Like the growth of the monthly bike ride known as Critical Mass, the two-wheel economy has reached its own critical mass in Detroit. Though minuscule compared with Detroit’s car companies, the manufacture, sales and service of cycling is gaining legitimacy as an industry.
Perhaps most symbolic, two months after the 2012 North American International Auto Show, Detroit Bike City was inaugurated, the region’s first annual bike show and swap meet.
A century after Henry Ford transformed the quadricycle into an automobile, urban Detroit is re-discovering two-wheelers. Roads are becoming bike-friendly and people are taking cycling seriously as a means of transportation as well as leisure.
In the first floor of his carriage house in the historic Boston-Edison neighborhood — two blocks from the original Henry Ford mansion — Zak Pashak built the prototype for a bike he intends to manufacture for $500: one style, one color, much like Ford’s original Model T: a vehicle common folks could afford. Pashak’s company, Detroit Bikes, purchased a factory on the West Side and expects to begin mass production in late 2012.
Shinola, a national firm that makes fine watches, leather goods, and high end, stylish cycles, located its assembly facility in Midtown. The bikes will have a vintage aura with modern mechanisms, marketed in the range of $2,500 to $3,500. By coincidence of their shared location in the Argonaut Building, Shinola struck up a relationship with College for Creative Studies. One of the Shinola models, The Flattop, was designed by a CCS student.
The Detroit Bicycle Company, which builds high style, retro bikes fit for a gallery, reflects its founder’s trade. That’s Steve Bak, a clay model builder in the auto industry. Currently based in Royal Oak, Bock is looking for a production facility in Detroit.
The aura of Autorama is reflected in bike tricksters like Danny Smith, who customizes bikes for show. Smith customized a bike for an Autorama event a few years ago and clients followed. By day he’s an insurance claims adjuster, but after work he’s in his basement shop working on bikes. He’s built or customized 12 bikes to date, ranging in price from $500 to $1,000, with some jobs falling into the $100 range. He plans to exhibit at the 2013 Detroit Bike City.
The market is growing, and the culture is too,” he says. “There are several classes of cyclist in Detroit: the young guys on the fixies (fixed gear bikes) and the guys who ride the old school custom bicycles, the road riders who are in the large groups, then you have your novices (and commuters) who just want to ride.”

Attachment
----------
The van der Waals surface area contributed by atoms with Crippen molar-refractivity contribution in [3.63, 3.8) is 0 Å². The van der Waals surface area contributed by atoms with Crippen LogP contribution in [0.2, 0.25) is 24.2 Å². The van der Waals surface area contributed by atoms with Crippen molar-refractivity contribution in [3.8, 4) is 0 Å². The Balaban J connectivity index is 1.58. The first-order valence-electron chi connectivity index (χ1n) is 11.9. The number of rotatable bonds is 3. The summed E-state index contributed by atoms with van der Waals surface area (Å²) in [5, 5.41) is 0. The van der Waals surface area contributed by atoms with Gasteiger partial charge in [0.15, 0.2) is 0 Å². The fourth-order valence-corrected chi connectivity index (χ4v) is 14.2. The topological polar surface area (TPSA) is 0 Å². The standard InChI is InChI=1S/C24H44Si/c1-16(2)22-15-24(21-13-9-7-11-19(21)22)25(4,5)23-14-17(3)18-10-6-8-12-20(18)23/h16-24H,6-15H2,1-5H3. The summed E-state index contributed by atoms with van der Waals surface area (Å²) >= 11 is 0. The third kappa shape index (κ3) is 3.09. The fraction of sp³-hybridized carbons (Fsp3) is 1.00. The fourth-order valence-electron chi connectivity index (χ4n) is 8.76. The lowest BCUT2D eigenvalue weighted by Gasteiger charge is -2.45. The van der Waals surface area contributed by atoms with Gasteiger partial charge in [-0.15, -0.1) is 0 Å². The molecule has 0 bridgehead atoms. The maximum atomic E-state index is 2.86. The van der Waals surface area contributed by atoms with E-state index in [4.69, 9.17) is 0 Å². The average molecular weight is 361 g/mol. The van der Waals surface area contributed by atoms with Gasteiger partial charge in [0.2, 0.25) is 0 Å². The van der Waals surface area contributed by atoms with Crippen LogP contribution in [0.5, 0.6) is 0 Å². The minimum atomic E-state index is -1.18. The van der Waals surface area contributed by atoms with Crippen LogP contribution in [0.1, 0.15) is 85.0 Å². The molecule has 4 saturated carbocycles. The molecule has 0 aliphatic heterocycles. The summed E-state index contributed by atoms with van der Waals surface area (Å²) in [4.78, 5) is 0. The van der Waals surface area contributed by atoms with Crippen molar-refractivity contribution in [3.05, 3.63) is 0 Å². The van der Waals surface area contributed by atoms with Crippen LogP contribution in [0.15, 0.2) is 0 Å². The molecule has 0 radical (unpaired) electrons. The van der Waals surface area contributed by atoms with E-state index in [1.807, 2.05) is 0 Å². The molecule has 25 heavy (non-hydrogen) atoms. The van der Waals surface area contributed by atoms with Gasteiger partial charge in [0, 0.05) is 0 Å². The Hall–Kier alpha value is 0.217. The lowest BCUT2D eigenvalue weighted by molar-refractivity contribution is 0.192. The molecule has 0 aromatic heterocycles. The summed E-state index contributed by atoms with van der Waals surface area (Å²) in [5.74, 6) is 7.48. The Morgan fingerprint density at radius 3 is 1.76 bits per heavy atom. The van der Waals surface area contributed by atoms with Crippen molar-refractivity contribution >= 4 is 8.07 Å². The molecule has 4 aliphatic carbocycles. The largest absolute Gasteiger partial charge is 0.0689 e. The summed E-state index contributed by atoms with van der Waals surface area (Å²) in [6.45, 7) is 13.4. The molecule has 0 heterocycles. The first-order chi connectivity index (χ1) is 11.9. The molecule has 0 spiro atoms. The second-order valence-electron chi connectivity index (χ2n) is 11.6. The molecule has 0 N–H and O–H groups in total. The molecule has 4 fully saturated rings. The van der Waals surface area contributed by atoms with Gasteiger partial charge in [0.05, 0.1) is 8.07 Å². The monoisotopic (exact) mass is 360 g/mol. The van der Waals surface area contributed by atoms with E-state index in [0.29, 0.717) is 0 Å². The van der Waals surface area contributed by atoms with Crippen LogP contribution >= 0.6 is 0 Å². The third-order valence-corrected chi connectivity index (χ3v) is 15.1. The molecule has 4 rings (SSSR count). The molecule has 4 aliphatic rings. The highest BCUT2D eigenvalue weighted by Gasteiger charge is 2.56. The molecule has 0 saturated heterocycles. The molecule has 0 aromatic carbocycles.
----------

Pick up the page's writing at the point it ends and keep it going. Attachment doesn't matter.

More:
Cycling sales, service, and education
Kelli Kavanaugh, with partner Karen Gage, established Wheelhouse Detroit at Rivard Place on the Detroit RiverWalk at a time when there were few cyclists downtown, and even fewer bike tours or bike shops selling and servicing bikes. In its four years of operation, business at the shop has grown steadily. An organizer of the Tour-de-Troit, Kavanaugh says the ride, which drew 5,000 riders this year, has raised over $85,000 for greenway development in Detroit and has gained recognition among cyclists throughout the Midwest.
The Hub, a nine-member collective in the Cass Corridor, demonstrates how social entrepreneurship melds cycling education with retail. Back Alley Bikes, established in 2000, has been introducing bike maintenance and riding skills to young people for several years. It operates on the second level of a warehouse behind a the Hub retail shop. A gathering spot for urban cyclists, the Hub is the cash cow of the enterprise, nearly doubling its income annually since its inception in 2009.
Delivering court papers, hot food, and recyclables
Couriers are transporting legal papers, food, and even recycled goods on two wheels — and making money. Rock Dove Couriers, founded four years ago, has profited largely from transporting legal documents. But email has diminished that market, forcing owner Joel Landis to consider collaborating with Shayne O’Keefe, owner of Hot Spokes, which transports edibles from 10 restaurants and food shops in the Downtown/Midtown area.
Bike culture drives the market and entrepreneurs, even a show
Gradually motor vehicles are yielding to other ways of movement in Motown — not without tension at times, but a transition is underway. Following the national trend of eco-friendly options to getting around cities, Detroit streets are more bike-friendly than ever as the market for riding and acquiring bikes grows.
There may only be a few new jobs on manufacturing, customizing, repairing, selling, and showing bikes, and it probably won’t do much to stabilize Detroit’s budget, but the cycling culture has become a way of life for a lot of people.
Nearly all of the businesses interviewed have noted steady growth, and those who haven’t project a promising future. There’s some talk of collaboration, possible mergers, new businesses popping up and more people shopping for and buying more products — the stuff of an evolving industry, as much a cultural statement as it is a symbol of economic vitality.
Most two-wheel entrepreneurs aren’t going to quit their day jobs any time soon, but they’re making money and expanding. Ideas are flowing, things are being made, businesses are being formed, finding success and improving the overall quality of life. Excitement is growing around designing, building, selling, and playing with machines that move people and products — something very much Detroit in vision and practice.